Can I Get a Loan to Open a Bar?
April 1, 2019 | Last Updated on: July 18, 2022
April 1, 2019 | Last Updated on: July 18, 2022
Seemingly everyone has had that moment of absolute clarity when they decide nothing on earth could be a better idea than owning a bar. Everyone loves spending time with their friends and family at a pub. What could be more fun or satisfying than being the one who runs the place? It can be hard work, but if you’re truly prepared to put in the work, you can get a loan to open a bar no matter who you are.
Successful bars know what they are. They usually cater to a specific population to create a vibe. Your choices on purchasing a bar, building a new one, renovation, and inventory should all revolve around just what type of place you want to own.
Do you want a more family-friendly restaurant and bar? A rowdy sports pub? A nightclub with lots of space for dancing? An intimate cocktail bar with high-priced liquors? Do you want to start a brewery? Make sure you’re keeping in mind exactly what type of bar you’re looking for when you’re getting the loan you need.
When it comes to financing your bar, the first thing you need to do is decide whether you want to build your own bar or purchase an existing establishment. There are benefits and drawbacks to both approaches.
If you’re building a new bar, you’re probably going to need more money from the outset. That’s a big drawback. Building a new bar means purchasing property, designing the space, contracting costs, electricity, plumbing, and decor even before you start considering licensing, hiring, and inventory. That’s a ton of expenses right from the get-go.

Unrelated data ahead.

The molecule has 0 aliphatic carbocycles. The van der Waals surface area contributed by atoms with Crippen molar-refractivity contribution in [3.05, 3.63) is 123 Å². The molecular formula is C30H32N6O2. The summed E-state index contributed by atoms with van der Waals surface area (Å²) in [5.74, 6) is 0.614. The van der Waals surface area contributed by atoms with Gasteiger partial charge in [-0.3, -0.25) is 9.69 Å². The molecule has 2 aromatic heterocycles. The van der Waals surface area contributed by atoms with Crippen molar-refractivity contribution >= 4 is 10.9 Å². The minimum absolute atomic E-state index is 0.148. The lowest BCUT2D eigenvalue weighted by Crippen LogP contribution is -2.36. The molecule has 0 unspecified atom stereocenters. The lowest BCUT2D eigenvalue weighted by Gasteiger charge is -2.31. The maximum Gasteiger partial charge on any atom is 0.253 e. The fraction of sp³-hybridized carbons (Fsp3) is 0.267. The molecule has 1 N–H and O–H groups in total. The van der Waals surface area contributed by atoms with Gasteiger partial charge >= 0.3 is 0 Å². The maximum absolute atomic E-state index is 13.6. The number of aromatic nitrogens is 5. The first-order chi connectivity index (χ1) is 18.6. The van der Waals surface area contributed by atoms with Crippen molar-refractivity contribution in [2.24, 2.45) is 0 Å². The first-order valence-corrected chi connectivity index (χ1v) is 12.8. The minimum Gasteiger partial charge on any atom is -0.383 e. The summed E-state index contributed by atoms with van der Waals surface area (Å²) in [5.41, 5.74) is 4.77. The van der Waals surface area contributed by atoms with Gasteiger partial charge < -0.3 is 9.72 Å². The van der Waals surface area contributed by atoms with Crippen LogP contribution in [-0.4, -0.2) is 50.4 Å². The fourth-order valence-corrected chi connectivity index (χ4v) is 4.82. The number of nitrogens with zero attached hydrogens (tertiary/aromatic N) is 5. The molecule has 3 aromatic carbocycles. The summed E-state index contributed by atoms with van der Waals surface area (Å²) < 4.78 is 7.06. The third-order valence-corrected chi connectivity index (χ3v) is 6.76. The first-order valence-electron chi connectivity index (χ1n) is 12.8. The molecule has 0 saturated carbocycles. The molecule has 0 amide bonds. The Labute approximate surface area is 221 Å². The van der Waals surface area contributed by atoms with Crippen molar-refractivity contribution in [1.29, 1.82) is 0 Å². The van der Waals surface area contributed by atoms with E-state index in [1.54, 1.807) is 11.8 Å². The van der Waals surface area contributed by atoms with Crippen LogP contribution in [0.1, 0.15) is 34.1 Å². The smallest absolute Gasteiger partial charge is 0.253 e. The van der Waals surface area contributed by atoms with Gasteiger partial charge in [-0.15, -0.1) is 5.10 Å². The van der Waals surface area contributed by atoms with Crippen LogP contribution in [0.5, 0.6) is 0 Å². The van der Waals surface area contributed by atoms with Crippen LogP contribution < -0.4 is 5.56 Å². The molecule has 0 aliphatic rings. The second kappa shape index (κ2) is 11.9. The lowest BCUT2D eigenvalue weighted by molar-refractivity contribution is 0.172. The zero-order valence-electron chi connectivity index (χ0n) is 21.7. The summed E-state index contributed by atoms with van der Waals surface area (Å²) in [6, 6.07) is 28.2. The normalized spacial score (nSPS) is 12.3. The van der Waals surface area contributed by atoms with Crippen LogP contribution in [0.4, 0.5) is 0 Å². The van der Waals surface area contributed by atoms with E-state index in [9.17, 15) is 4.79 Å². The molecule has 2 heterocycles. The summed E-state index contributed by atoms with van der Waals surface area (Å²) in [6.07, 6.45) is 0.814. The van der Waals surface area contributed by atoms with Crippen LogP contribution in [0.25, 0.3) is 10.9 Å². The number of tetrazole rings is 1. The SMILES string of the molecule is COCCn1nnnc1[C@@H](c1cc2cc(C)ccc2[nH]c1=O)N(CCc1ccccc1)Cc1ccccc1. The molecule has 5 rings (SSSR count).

On the other hand, buying an existing bar saves a considerable amount of money. But there are still questions you’ll need to consider. Why is this bar available now? Is it turning a profit? How is foot traffic?
If you do decide to purchase a bar, remember you may need to purchase, update, improve, or replace equipment like ice makers, refrigerators, or beer keg storage. You may need to think about renovating your bar, particularly if you’re looking to put a personal stamp on the space.
If you’re asking yourself if you can get a loan to open a bar, the answer is a clear “yes.” But depending on whether you’re choosing to buy an existing bar or build your own, you’ll need to choose from a variety of sources of funding to best match your needs, your credit history, and your plans.
United States government-backed Small Business Administration (SBA) loans can be an excellent option for those starting out. Getting an SBA loan can mean borrowing up to $5 million for any number of business uses, including land purchases, equipment expenses, hiring, and more. If you meet the eligibility requirements, SBA loans are low-interest and flexible on your spending.
Less flexible on purpose are equipment loans. If you’re renovating an existing bar and know you need to replace the walk-in refrigerator in order to keep your beer and wine nice and cold, you can apply for an equipment loan. The lender will hold the new equipment as collateral, which keeps the interest rate low. And if you fail to repay the lender, they will repossess the equipment, minimizing their risk.